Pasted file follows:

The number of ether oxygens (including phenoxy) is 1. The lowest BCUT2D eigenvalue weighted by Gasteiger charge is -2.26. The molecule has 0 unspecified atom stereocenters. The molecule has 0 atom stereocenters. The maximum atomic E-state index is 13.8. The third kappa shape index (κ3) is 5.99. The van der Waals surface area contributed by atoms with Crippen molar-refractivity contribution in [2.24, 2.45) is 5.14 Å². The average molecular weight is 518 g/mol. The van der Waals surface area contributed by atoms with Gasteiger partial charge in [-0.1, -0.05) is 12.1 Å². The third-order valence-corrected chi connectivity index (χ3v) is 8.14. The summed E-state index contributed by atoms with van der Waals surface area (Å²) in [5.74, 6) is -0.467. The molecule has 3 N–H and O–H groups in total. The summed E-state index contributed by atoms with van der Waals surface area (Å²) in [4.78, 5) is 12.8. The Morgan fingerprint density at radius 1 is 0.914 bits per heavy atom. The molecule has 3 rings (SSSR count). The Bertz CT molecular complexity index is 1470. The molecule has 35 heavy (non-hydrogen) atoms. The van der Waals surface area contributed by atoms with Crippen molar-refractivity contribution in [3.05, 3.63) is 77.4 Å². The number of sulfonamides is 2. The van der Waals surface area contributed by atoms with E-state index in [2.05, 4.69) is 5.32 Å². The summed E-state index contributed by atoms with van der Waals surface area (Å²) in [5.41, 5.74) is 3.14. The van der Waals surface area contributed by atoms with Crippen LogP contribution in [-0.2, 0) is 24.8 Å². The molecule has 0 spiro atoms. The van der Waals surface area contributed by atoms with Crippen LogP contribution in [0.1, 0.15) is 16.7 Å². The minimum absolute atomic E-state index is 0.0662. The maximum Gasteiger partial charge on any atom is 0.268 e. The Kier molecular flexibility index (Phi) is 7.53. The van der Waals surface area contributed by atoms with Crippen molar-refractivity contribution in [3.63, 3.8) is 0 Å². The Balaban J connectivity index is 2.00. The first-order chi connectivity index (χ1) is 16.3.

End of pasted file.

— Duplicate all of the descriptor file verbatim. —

The number of ether oxygens (including phenoxy) is 1. The lowest BCUT2D eigenvalue weighted by Gasteiger charge is -2.26. The molecule has 0 unspecified atom stereocenters. The molecule has 0 atom stereocenters. The maximum atomic E-state index is 13.8. The third kappa shape index (κ3) is 5.99. The van der Waals surface area contributed by atoms with Crippen molar-refractivity contribution in [2.24, 2.45) is 5.14 Å². The average molecular weight is 518 g/mol. The van der Waals surface area contributed by atoms with Gasteiger partial charge in [-0.1, -0.05) is 12.1 Å². The third-order valence-corrected chi connectivity index (χ3v) is 8.14. The summed E-state index contributed by atoms with van der Waals surface area (Å²) in [5.74, 6) is -0.467. The molecule has 3 N–H and O–H groups in total. The summed E-state index contributed by atoms with van der Waals surface area (Å²) in [4.78, 5) is 12.8. The Morgan fingerprint density at radius 1 is 0.914 bits per heavy atom. The molecule has 3 rings (SSSR count). The Bertz CT molecular complexity index is 1470. The molecule has 35 heavy (non-hydrogen) atoms. The van der Waals surface area contributed by atoms with Crippen molar-refractivity contribution in [3.05, 3.63) is 77.4 Å². The number of sulfonamides is 2. The van der Waals surface area contributed by atoms with E-state index in [2.05, 4.69) is 5.32 Å². The summed E-state index contributed by atoms with van der Waals surface area (Å²) in [5.41, 5.74) is 3.14. The van der Waals surface area contributed by atoms with Crippen LogP contribution in [-0.2, 0) is 24.8 Å². The molecule has 0 spiro atoms. The van der Waals surface area contributed by atoms with Crippen LogP contribution in [0.1, 0.15) is 16.7 Å². The minimum absolute atomic E-state index is 0.0662. The maximum Gasteiger partial charge on any atom is 0.268 e. The Kier molecular flexibility index (Phi) is 7.53. The van der Waals surface area contributed by atoms with Crippen molar-refractivity contribution in [3.63, 3.8) is 0 Å². The Balaban J connectivity index is 2.00. The first-order chi connectivity index (χ1) is 16.3.